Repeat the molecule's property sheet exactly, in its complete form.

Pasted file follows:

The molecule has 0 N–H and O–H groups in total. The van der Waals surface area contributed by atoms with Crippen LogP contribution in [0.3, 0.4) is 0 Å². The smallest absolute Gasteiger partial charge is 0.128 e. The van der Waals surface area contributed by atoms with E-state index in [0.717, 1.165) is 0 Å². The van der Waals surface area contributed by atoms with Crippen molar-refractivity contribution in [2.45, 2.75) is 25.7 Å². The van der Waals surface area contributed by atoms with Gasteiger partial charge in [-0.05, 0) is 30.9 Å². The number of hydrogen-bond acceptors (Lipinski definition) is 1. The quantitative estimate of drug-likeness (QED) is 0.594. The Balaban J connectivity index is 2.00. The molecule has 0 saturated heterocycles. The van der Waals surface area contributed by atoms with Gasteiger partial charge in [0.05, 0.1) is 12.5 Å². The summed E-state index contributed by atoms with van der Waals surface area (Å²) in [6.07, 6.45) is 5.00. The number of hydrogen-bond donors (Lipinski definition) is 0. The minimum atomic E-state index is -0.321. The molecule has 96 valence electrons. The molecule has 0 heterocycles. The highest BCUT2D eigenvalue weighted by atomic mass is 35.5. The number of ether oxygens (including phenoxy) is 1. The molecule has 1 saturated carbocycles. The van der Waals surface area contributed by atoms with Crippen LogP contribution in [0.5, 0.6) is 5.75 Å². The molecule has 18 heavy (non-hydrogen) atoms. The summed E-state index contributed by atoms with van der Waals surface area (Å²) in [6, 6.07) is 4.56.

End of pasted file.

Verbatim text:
The molecule has 0 N–H and O–H groups in total. The van der Waals surface area contributed by atoms with Crippen LogP contribution in [0.3, 0.4) is 0 Å². The smallest absolute Gasteiger partial charge is 0.128 e. The van der Waals surface area contributed by atoms with E-state index in [0.717, 1.165) is 0 Å². The van der Waals surface area contributed by atoms with Crippen molar-refractivity contribution in [2.45, 2.75) is 25.7 Å². The van der Waals surface area contributed by atoms with Gasteiger partial charge in [-0.05, 0) is 30.9 Å². The number of hydrogen-bond acceptors (Lipinski definition) is 1. The quantitative estimate of drug-likeness (QED) is 0.594. The Balaban J connectivity index is 2.00. The molecule has 0 saturated heterocycles. The van der Waals surface area contributed by atoms with Gasteiger partial charge in [0.05, 0.1) is 12.5 Å². The summed E-state index contributed by atoms with van der Waals surface area (Å²) in [6.07, 6.45) is 5.00. The number of hydrogen-bond donors (Lipinski definition) is 0. The minimum atomic E-state index is -0.321. The molecule has 96 valence electrons. The molecule has 0 heterocycles. The highest BCUT2D eigenvalue weighted by atomic mass is 35.5. The number of ether oxygens (including phenoxy) is 1. The molecule has 1 saturated carbocycles. The van der Waals surface area contributed by atoms with Crippen LogP contribution in [0.5, 0.6) is 5.75 Å². The molecule has 18 heavy (non-hydrogen) atoms. The summed E-state index contributed by atoms with van der Waals surface area (Å²) in [6, 6.07) is 4.56.